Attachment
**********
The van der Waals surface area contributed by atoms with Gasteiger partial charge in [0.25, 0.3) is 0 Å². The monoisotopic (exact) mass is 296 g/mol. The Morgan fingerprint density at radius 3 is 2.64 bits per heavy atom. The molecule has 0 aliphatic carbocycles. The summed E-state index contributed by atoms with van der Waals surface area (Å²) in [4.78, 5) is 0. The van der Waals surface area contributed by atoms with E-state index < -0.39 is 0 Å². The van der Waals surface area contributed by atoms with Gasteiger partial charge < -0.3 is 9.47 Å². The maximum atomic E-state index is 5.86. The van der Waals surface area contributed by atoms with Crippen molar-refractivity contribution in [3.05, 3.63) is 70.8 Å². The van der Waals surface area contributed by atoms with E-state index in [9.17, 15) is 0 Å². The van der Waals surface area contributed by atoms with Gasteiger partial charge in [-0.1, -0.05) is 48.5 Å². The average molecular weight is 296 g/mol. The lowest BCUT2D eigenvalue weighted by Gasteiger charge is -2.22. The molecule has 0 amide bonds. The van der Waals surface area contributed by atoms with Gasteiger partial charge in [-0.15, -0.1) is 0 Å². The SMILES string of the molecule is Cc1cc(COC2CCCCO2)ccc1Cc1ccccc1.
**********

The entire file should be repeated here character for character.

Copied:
The van der Waals surface area contributed by atoms with Gasteiger partial charge in [0.25, 0.3) is 0 Å². The monoisotopic (exact) mass is 296 g/mol. The Morgan fingerprint density at radius 3 is 2.64 bits per heavy atom. The molecule has 0 aliphatic carbocycles. The summed E-state index contributed by atoms with van der Waals surface area (Å²) in [4.78, 5) is 0. The van der Waals surface area contributed by atoms with E-state index < -0.39 is 0 Å². The van der Waals surface area contributed by atoms with Gasteiger partial charge < -0.3 is 9.47 Å². The maximum atomic E-state index is 5.86. The van der Waals surface area contributed by atoms with Crippen molar-refractivity contribution in [3.05, 3.63) is 70.8 Å². The van der Waals surface area contributed by atoms with E-state index in [9.17, 15) is 0 Å². The van der Waals surface area contributed by atoms with Gasteiger partial charge in [-0.1, -0.05) is 48.5 Å². The average molecular weight is 296 g/mol. The lowest BCUT2D eigenvalue weighted by Gasteiger charge is -2.22. The molecule has 0 amide bonds. The van der Waals surface area contributed by atoms with Gasteiger partial charge in [-0.15, -0.1) is 0 Å². The SMILES string of the molecule is Cc1cc(COC2CCCCO2)ccc1Cc1ccccc1.